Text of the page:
Although the hospitality industry has essentially vanished since the novel coronavirus (COVID-19) pandemic, so-called “party people” became more creative and found ways to work around the policies that closed down L.A. County’s entertainment venues, bars and clubs.
As the Los Angeles Times recently reported, hot spots like the Hollywood Hills have become a favorite destination for party promoters—some even from out of town—to rent spacious rentals for a weekend in order to host illegal parties.
The LAPD warns homeowners will be held accountable for illegal parties. One of the biggest house parties occurred on May 16. When the LAPD crashed the party of more than 100 guests, they then heard gunshots and found a man with an accidental, self-inflicted wound.
Since the Hollywood Hills is a rather quiet neighborhood in comparison to the surrounding area, many residents complain about the constant noise, large groups, public intoxication and urination.
A member of the Hollywood United Neighborhood Council, Sheila Irani, told the LA Times that “cabin fever” is to blame for the unrest.
“We tried to get them to wear a mask. They’re walking down our streets in crowds,” she said. ”By the time anything happens, they are up and gone,” she said. “We have houses here with 12 people floating in the pool all day.”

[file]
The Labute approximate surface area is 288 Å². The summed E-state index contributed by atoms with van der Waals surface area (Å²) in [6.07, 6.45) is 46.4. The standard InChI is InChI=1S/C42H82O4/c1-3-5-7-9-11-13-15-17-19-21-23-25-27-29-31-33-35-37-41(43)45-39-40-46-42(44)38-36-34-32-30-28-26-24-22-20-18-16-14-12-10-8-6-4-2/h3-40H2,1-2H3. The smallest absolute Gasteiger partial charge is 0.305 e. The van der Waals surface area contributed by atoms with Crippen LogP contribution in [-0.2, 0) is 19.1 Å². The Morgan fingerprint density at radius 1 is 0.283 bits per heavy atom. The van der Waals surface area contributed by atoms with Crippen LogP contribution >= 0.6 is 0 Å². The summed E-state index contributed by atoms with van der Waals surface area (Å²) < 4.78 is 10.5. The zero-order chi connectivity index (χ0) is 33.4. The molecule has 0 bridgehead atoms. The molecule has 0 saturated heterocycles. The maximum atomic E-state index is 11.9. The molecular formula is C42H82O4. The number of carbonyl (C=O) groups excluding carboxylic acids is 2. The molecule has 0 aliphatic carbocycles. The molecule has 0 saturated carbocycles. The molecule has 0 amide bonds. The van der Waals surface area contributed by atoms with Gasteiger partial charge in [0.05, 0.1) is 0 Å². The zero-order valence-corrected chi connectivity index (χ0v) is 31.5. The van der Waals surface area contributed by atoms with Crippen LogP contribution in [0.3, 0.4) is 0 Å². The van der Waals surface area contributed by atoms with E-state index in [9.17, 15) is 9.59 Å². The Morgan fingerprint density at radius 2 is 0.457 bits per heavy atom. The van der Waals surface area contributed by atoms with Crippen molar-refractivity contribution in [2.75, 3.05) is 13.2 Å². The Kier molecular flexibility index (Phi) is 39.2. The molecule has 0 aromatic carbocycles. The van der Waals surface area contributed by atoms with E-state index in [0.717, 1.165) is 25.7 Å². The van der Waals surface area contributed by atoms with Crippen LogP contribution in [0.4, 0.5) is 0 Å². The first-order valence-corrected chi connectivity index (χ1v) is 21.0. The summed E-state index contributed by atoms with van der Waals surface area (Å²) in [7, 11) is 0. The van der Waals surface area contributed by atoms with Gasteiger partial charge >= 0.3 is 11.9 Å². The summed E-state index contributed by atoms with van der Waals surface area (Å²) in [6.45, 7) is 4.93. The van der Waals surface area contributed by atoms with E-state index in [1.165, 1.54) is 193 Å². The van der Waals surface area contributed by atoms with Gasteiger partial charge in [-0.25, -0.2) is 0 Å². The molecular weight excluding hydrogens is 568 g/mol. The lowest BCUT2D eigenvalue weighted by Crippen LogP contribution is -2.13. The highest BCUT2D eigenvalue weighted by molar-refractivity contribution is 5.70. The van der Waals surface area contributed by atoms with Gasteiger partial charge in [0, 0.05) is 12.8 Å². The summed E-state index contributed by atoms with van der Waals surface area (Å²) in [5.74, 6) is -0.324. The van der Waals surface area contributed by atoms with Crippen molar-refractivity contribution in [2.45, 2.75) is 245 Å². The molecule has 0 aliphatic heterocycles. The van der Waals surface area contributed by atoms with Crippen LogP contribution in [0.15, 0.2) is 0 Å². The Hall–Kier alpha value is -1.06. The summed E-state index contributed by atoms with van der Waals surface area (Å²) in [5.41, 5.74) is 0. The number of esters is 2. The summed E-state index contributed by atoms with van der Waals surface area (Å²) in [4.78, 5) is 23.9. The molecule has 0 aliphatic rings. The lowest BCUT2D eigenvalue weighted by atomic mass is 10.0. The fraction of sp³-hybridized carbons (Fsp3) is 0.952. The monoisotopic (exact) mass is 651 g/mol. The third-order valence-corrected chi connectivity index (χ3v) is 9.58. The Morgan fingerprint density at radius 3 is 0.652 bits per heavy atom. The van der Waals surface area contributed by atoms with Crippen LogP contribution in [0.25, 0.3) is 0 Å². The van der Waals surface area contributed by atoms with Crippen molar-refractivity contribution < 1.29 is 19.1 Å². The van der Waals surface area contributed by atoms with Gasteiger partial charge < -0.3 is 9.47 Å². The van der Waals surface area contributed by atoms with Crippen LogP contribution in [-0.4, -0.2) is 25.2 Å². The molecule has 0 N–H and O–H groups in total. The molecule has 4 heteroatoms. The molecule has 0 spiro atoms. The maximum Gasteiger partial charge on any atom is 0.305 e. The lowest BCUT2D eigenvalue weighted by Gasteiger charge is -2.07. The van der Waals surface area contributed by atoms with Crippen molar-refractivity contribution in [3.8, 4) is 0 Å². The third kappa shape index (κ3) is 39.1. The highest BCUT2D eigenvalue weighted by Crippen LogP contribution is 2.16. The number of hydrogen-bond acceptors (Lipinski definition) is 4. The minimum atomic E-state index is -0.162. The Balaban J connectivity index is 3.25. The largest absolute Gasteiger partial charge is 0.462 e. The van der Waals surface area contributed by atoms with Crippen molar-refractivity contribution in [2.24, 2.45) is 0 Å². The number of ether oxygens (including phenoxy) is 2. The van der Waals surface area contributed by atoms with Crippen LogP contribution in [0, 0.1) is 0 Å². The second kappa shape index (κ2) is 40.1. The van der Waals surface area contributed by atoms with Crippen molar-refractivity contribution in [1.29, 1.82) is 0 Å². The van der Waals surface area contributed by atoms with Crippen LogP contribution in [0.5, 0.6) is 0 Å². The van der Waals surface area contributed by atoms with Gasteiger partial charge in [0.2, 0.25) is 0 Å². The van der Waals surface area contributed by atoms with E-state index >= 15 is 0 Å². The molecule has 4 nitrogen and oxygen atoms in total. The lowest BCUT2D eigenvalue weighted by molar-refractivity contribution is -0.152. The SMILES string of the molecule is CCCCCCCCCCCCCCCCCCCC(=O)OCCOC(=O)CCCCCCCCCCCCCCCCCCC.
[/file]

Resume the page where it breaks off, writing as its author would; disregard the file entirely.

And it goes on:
The police department in charge of the area told the LA Times that they saw a surge in phone calls about house parties on Memorial Day weekend, about 15 to 20 percent more than usual for that holiday weekend.
The popular vacation-rental marketplace Airbnb also alerted guests to not host parties during the pandemic and said they will ban any customer violating these guidelines from its platform and will cooperate with the police for further investigations.
Before COVID-19 hit the economy, rules were a bit more lenient.
“Under typical circumstances, Airbnb empowers our hosts to set house rules on events and parties that are appropriate for their communities,” the company said in a news release. “However, these are very different times, and public health must come first.”
According to CBS News, Airbnb removed 28 listings which the LAPD discovered to be “chronic party houses.” But not every property on the list was an Airbnb listing, according to the business.
The 911 calls about noise and disturbances in the Hollywood Hills neighborhood is especially daunting for the LAPD to address.
“It is taking up a lot of officers’ time,” Captain Steve Lurie told the LA Times.
According to the LA City Attorney’s office, homeowners who have a track record of renting to party hosts might not get away without any consequences.
“If police are called to the location of a party, there will be consequences,” Ethan Weaver, the Hollywood-area prosecutor for the city attorney’s office said. “The consequences can range from a citation up to criminal prosecution and six months in jail. Those consequences don’t just apply to the person throwing the party; it can apply to … the homeowner. If your house has been cited for a party violation in the past, you as a property owner, can be held responsible even if you are not present.”